• The training provided to career guidance practitioners is too short and too limited in scope. In particular, the period of initial training needs to be substantially increased.

In Austria journalists can contact
Mag. Ronald Zecha, Federal Ministry for Education, Science and Culture (tel +43 1 53120 5013)


For Ireland, the review has recommended:

  • Strengthen career education programmes in the curriculum.
  • Make it clear that the requirement in the 1998 Education Act for students to be provided with “appropriate guidance” includes help for all students with their career decision making.
  • Develop a new and more comprehensive electronic career information product.
  • Strengthen career guidance for adults: for example by contracting more services out to community groups.
  • Improve the training of guidance practitioners: for example by developing a clearer framework for the skills that they need, and strengthening government influence over the nature of training programmes.
  • Develop a standard client recording instrument that can be used by Guidance Counsellors to improve the information available to government on which students are provided with what types of services.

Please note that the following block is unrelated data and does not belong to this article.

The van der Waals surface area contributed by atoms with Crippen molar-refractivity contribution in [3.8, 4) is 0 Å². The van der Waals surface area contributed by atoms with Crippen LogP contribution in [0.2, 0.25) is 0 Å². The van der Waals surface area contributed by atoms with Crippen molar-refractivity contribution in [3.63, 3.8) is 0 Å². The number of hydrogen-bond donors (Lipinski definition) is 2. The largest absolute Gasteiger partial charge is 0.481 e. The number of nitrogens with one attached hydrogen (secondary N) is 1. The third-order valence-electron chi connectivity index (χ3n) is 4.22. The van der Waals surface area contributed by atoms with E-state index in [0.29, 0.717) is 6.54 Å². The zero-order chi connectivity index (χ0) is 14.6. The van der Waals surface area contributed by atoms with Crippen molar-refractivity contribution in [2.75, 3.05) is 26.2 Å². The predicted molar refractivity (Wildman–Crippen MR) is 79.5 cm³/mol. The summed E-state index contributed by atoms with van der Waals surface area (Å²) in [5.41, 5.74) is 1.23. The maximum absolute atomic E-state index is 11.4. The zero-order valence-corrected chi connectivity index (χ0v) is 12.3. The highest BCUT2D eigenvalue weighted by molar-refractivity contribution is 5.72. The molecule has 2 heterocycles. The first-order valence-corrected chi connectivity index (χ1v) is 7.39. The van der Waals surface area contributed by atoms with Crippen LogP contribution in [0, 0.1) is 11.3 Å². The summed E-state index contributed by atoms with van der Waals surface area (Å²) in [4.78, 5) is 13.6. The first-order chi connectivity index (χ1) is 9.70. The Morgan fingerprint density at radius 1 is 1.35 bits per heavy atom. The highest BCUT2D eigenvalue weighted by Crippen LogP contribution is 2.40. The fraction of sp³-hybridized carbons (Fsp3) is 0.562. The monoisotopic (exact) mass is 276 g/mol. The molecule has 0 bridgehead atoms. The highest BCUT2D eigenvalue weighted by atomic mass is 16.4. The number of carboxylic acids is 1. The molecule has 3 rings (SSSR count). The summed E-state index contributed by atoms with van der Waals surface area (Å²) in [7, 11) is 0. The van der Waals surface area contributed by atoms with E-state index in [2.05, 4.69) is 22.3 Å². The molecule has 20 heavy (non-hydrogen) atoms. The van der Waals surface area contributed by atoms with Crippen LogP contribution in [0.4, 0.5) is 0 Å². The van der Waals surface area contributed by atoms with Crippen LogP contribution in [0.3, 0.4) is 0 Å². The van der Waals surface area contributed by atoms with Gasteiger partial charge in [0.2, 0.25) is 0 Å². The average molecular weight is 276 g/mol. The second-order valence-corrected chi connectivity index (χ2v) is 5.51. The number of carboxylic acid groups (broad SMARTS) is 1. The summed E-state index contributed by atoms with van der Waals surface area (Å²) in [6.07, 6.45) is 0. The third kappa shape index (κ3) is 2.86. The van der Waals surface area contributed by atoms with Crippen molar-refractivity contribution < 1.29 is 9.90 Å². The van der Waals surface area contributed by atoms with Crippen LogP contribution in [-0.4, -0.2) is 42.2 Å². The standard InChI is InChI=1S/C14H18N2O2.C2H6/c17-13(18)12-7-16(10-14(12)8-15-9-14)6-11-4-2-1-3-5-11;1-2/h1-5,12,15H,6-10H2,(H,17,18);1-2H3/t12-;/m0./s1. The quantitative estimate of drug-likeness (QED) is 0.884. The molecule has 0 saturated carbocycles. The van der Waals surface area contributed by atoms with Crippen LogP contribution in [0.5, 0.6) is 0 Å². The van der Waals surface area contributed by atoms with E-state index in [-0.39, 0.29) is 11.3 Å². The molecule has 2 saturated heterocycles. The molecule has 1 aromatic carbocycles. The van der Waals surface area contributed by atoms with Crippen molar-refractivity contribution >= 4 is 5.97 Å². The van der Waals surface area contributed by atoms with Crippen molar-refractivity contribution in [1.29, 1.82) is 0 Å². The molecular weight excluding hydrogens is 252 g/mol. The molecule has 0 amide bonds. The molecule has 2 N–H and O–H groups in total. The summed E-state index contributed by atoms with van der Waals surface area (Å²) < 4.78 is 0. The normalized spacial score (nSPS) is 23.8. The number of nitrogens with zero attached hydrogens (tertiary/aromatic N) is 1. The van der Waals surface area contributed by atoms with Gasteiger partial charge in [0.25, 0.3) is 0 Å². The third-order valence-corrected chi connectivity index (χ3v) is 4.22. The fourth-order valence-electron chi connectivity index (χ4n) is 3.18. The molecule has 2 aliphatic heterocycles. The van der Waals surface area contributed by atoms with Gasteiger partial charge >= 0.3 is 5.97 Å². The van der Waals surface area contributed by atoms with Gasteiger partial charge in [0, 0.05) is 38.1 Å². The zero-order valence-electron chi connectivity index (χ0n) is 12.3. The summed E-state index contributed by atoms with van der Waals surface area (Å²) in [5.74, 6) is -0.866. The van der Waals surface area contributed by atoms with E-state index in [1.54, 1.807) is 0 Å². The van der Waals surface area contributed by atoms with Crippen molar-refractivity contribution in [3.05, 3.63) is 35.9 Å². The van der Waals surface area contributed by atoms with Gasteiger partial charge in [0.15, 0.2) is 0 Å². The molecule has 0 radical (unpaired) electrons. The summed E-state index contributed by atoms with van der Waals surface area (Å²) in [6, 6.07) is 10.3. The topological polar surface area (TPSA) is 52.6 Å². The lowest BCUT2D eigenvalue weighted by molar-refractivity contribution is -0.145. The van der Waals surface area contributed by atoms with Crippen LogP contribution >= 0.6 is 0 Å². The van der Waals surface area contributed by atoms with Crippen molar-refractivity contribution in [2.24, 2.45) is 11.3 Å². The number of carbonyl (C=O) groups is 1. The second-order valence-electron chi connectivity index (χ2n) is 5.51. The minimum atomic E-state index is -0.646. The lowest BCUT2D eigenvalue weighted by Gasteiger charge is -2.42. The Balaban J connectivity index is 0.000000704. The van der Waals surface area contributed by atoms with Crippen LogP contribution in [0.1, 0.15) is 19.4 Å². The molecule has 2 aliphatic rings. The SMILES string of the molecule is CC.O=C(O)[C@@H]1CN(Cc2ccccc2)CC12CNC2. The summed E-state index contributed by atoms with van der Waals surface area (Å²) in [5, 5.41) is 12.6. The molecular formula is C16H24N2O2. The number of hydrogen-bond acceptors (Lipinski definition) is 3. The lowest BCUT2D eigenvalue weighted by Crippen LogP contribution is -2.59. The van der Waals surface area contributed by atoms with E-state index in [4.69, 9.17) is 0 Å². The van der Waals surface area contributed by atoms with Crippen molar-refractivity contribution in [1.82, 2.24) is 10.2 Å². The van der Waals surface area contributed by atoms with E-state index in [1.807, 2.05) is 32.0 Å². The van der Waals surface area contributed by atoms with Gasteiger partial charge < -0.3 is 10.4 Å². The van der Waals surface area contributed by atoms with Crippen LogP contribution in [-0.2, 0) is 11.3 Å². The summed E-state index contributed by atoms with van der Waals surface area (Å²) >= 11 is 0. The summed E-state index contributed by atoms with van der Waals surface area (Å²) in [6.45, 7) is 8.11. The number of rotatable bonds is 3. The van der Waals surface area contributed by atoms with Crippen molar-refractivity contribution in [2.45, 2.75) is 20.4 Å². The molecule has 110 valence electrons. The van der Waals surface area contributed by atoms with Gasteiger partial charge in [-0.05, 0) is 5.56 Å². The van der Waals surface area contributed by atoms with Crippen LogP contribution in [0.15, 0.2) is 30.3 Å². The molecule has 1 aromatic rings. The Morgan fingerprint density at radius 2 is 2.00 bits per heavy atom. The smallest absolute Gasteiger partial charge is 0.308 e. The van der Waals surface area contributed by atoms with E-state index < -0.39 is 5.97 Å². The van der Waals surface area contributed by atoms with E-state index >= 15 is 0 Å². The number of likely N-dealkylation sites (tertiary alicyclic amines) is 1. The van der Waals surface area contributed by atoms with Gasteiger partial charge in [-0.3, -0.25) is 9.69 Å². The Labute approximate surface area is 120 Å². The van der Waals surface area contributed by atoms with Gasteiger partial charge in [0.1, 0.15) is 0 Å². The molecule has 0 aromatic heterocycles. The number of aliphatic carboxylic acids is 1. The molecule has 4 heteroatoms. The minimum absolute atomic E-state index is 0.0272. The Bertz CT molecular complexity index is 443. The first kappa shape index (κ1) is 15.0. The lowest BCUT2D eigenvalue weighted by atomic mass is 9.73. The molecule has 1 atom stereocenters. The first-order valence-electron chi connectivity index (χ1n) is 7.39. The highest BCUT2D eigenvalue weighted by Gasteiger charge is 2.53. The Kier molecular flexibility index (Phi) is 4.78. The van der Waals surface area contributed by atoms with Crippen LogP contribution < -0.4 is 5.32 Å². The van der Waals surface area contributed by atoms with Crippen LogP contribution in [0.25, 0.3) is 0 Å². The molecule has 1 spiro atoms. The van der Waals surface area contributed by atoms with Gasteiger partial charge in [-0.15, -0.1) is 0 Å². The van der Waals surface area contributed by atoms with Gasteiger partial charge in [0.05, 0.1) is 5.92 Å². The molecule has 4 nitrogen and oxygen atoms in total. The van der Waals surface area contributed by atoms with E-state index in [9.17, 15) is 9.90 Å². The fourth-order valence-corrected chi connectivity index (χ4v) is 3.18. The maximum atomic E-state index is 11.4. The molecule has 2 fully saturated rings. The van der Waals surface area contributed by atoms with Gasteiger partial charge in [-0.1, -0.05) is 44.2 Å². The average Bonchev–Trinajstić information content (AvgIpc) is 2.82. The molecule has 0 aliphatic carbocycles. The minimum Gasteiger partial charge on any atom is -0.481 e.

In Ireland journalists can contact
Communications Unit, Department of Education and Science
Department of Education and Science (tel. 01-8896555, 01-8892162, 01-8892322).

For the Netherlands the review has recommended that:

  • Career guidance in the general education tracks of schools and universities needs to be strengthened.
  • Career guidance services within different parts of the education system are not well co-ordinated, and a mechanism to do this needs to be established.
  • Greater attention needs to be paid to the quality of career guidance.  Quality standards need to be developed both in the education system and in the reintegration system. All staff providing career guidance need to be appropriately trained.